Plans for Arecibo Radar Investigation of Mathilde

S. J. Ostro, D. K. Yeomans, D. J. Scheeres, K. D. Rosema (JPL), R. S. Hudson (Washington State U.), D. B. Campbell (Cornell), J. K. Harmon (NAIC)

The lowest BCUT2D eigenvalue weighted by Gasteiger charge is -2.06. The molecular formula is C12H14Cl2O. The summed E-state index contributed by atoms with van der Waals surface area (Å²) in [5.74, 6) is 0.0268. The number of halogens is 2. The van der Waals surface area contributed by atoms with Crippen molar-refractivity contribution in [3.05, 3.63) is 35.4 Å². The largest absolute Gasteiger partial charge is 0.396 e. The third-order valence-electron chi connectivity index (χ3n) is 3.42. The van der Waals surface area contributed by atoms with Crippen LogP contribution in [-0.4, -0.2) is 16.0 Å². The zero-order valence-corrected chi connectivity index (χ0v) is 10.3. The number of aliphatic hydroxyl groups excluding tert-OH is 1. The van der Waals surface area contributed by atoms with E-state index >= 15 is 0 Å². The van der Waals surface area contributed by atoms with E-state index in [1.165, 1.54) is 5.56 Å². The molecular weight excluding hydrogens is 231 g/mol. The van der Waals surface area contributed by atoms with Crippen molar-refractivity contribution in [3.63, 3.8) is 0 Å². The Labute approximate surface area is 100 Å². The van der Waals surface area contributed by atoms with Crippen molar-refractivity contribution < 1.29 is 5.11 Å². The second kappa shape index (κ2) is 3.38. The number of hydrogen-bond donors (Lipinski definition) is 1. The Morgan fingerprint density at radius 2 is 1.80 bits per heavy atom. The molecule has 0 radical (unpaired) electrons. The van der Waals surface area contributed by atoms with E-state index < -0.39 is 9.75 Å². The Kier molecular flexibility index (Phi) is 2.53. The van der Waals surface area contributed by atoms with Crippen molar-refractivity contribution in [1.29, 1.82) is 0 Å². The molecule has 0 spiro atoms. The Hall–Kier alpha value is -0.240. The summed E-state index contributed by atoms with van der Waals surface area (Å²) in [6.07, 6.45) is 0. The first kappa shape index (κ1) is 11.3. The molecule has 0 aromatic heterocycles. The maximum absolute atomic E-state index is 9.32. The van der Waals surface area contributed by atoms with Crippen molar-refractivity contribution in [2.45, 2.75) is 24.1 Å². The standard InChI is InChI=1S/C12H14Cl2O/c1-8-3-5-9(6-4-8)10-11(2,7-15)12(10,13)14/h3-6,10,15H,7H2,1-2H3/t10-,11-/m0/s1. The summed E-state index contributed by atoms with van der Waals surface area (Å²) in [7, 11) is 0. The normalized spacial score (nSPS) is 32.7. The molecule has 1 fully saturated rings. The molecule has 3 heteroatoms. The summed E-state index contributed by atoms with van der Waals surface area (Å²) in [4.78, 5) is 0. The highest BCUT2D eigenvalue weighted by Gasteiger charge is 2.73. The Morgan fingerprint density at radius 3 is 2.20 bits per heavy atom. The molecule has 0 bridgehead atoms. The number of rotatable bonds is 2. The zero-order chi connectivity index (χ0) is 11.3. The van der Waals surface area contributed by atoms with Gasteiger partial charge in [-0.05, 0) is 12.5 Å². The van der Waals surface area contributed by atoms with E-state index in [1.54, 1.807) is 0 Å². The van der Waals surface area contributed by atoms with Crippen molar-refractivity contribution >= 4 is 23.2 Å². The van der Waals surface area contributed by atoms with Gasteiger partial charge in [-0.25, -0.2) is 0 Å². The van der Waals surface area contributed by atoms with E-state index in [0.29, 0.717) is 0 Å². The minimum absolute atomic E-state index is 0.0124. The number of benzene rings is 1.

The Near-Earth Asteroid Rendezvous (NEAR) flyby of 253 Mathilde on June 27, 1997, should produce a mass estimate accurate to about 6%. However, a volume determination from flyby imaging may have uncertainties > 75%; anticipated lightcurve data might reduce the volume uncertainty to between 30% and 50%. Arecibo radar reconnaissance of Mathilde can improve upon these volume determinations in a significant way and can contribute additional, rather valuable constraints on the asteroid's physical properties. Mathilde has a 418-hour rotation period (Mottola et al. 1995, Planet. Space Sci. 43, 1609-1613) that leads one to expect the echo's signal-to-noise ratio (SNR) to rise from roughly 30/date in mid August to roughly 100/date around Nov. 1 and then fall back to roughly 30/date in early January. SNR is a first approximation to the number of delay/Doppler resolution cells with useful dynamic range that a dataset can place on a target. The long period reported for Mathilde's lightcurve suggests that perhaps this object is a non-principal-axis (NPA) rotator like Toutatis (Hudson and Ostro 1995, Science 270, 84-86). If so, then as with Toutatis, it may prove impossible for lightcurves to disentangle shape and spin-state parameters (Spencer et al., 1995, Icarus 117, 71-89). On the other hand, radar reconnaissance could provide strong constraints on the shape and the eight parameters needed to specify the NPA spin state (two ratios of the principal moments of inertia, Euler angles that orient the principal axes at a specified epoch, and the instantaneous spin vector at that epoch), and hence on the internal density distribution. Thirty daily tracks centered on Nov. 1 could produce a data set with a total SNR of order 500. Additional observations during Aug-Oct and Nov-Jan would improve orientational coverage and could raise the dataset SNR to about 700. Given adequate coverage, it might be feasible to estimate the volume to better than about 15%. There is also an opportunity for Arecibo observations of Mathilde in mid 2001, with SNRs more than twice those available in 1997. Mathilde is in different parts of the sky during the 1997 and 2001 apparitions, which therefore may offer complementary geometric leverage on the asteroid's physical properties.